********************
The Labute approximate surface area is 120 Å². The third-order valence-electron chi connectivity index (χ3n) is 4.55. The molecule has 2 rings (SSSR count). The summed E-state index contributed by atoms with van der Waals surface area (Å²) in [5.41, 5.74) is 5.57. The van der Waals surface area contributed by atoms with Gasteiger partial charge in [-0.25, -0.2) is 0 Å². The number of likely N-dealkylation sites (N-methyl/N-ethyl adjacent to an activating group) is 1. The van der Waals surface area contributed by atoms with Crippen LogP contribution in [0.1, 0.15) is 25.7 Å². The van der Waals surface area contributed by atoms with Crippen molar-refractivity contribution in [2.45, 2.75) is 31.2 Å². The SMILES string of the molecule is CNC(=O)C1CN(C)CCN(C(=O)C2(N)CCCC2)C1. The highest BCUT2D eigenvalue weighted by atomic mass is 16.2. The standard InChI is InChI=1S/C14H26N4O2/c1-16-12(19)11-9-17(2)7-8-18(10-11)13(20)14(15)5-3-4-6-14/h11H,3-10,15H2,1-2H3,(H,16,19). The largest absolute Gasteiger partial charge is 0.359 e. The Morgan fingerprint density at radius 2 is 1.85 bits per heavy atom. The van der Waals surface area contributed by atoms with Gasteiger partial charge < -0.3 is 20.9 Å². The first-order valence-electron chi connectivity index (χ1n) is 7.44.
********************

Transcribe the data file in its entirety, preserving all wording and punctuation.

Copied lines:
The Labute approximate surface area is 120 Å². The third-order valence-electron chi connectivity index (χ3n) is 4.55. The molecule has 2 rings (SSSR count). The summed E-state index contributed by atoms with van der Waals surface area (Å²) in [5.41, 5.74) is 5.57. The van der Waals surface area contributed by atoms with Gasteiger partial charge in [-0.25, -0.2) is 0 Å². The number of likely N-dealkylation sites (N-methyl/N-ethyl adjacent to an activating group) is 1. The van der Waals surface area contributed by atoms with Crippen LogP contribution in [0.1, 0.15) is 25.7 Å². The van der Waals surface area contributed by atoms with Crippen molar-refractivity contribution in [2.45, 2.75) is 31.2 Å². The SMILES string of the molecule is CNC(=O)C1CN(C)CCN(C(=O)C2(N)CCCC2)C1. The highest BCUT2D eigenvalue weighted by atomic mass is 16.2. The standard InChI is InChI=1S/C14H26N4O2/c1-16-12(19)11-9-17(2)7-8-18(10-11)13(20)14(15)5-3-4-6-14/h11H,3-10,15H2,1-2H3,(H,16,19). The largest absolute Gasteiger partial charge is 0.359 e. The Morgan fingerprint density at radius 2 is 1.85 bits per heavy atom. The van der Waals surface area contributed by atoms with Gasteiger partial charge < -0.3 is 20.9 Å². The first-order valence-electron chi connectivity index (χ1n) is 7.44.